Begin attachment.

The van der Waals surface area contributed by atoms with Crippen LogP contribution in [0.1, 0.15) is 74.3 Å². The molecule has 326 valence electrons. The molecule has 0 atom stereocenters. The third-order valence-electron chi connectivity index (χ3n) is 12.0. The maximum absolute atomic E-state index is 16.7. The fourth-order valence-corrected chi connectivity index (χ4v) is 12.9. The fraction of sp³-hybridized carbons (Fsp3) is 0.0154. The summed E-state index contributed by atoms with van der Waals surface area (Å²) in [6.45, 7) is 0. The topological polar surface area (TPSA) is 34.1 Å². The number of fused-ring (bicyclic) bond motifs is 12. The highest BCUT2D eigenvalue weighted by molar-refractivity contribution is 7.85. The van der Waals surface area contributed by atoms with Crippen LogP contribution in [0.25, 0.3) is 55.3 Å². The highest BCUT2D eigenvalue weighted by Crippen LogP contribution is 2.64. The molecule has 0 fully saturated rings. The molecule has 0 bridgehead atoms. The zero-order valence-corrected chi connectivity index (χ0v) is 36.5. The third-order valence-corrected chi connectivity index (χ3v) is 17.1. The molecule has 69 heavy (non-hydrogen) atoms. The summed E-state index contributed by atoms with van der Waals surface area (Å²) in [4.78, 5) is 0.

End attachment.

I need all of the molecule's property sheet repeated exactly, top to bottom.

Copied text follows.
The van der Waals surface area contributed by atoms with Crippen LogP contribution in [0.1, 0.15) is 74.3 Å². The molecule has 326 valence electrons. The molecule has 0 atom stereocenters. The third-order valence-electron chi connectivity index (χ3n) is 12.0. The maximum absolute atomic E-state index is 16.7. The fourth-order valence-corrected chi connectivity index (χ4v) is 12.9. The fraction of sp³-hybridized carbons (Fsp3) is 0.0154. The summed E-state index contributed by atoms with van der Waals surface area (Å²) in [6.45, 7) is 0. The topological polar surface area (TPSA) is 34.1 Å². The number of fused-ring (bicyclic) bond motifs is 12. The highest BCUT2D eigenvalue weighted by molar-refractivity contribution is 7.85. The van der Waals surface area contributed by atoms with Crippen LogP contribution in [0.25, 0.3) is 55.3 Å². The highest BCUT2D eigenvalue weighted by Crippen LogP contribution is 2.64. The molecule has 0 fully saturated rings. The molecule has 0 bridgehead atoms. The zero-order valence-corrected chi connectivity index (χ0v) is 36.5. The third-order valence-corrected chi connectivity index (χ3v) is 17.1. The molecule has 69 heavy (non-hydrogen) atoms. The summed E-state index contributed by atoms with van der Waals surface area (Å²) in [4.78, 5) is 0.